Our partners at the Cayman Islands Department of Environment (DoE) recently used REEF data to evaluate Scalloped Hammerhead shark populations in the Cayman Islands, and their findings could mean good news for the future of hammerhead sharks in the area! The Scalloped Hammerhead is a critically endangered shark species with a decreasing global population. They are normally seen in large schools in the Pacific Ocean, but this is a rare sighting in the Atlantic Ocean, and schools of Scalloped Hammerheads have not been observed in the Cayman Islands for decades.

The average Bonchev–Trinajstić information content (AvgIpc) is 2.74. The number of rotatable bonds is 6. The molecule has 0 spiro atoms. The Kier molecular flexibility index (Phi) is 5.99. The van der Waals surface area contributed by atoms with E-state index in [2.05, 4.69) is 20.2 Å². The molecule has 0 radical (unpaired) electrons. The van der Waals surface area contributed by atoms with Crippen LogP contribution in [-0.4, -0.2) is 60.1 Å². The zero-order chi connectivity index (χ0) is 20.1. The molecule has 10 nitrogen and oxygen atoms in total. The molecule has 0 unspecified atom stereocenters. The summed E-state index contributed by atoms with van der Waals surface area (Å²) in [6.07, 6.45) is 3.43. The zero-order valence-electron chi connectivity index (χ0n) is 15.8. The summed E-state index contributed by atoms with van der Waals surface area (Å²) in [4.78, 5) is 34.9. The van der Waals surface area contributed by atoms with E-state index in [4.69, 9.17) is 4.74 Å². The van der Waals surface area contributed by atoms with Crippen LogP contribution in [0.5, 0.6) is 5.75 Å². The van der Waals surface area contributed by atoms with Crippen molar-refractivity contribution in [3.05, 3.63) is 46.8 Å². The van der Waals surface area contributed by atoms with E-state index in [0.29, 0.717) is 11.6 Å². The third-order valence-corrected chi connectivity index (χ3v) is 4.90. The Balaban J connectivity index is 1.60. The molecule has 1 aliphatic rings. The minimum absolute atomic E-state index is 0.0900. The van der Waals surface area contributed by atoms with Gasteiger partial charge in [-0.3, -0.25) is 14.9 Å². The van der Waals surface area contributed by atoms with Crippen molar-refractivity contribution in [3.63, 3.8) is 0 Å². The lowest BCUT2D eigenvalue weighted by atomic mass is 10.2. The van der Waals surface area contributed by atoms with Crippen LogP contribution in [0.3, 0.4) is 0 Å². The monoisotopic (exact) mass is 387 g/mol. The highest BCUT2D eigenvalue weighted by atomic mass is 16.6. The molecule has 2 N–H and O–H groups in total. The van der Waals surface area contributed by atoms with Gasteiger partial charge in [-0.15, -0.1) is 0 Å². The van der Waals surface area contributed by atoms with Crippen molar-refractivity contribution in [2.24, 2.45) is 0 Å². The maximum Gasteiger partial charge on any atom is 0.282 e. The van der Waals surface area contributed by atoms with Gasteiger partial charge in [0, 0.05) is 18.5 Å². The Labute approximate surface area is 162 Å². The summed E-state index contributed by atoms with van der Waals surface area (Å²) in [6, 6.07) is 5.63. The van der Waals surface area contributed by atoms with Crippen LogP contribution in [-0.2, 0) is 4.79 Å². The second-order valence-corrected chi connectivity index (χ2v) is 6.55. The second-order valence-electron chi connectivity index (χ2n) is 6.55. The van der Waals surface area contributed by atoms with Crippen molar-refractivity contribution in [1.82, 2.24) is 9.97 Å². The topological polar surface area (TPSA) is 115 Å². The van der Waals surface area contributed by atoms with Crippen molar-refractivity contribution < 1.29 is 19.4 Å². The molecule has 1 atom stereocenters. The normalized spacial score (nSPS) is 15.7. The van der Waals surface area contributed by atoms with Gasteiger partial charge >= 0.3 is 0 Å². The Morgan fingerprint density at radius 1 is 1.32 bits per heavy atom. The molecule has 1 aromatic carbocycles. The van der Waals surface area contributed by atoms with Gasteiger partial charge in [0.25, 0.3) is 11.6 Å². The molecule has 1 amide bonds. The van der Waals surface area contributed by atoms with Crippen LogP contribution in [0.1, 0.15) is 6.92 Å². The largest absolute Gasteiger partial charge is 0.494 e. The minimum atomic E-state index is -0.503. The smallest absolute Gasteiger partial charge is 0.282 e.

In 2022, DoE's shark research team surveyed the deeper waters off the North Sound, Grand Cayman for the Cayman Deep See Project. Video footage showed a school of Scalloped Hammerhead sharks below 200m - the first sighting around the Cayman Islands since the 1970s! Following this exciting sighting, the team looked at other sources of long-term monitoring data for the Cayman Islands, including the REEF Volunteer Fish Survey Project database, to evaluate population trends. Their findings suggest that Scalloped Hammerhead may be slowly re-occupying the Cayman Islands, selecting and using deeper waters to school. Meanwhile, another species, the Great Hammerhead, has also become less scarce in the Cayman Islands. Results of this work were recently published in the journal Frontiers in Marine Science. For more info and to see all scientific papers using REEF data, visit www.REEF.org/db/publications.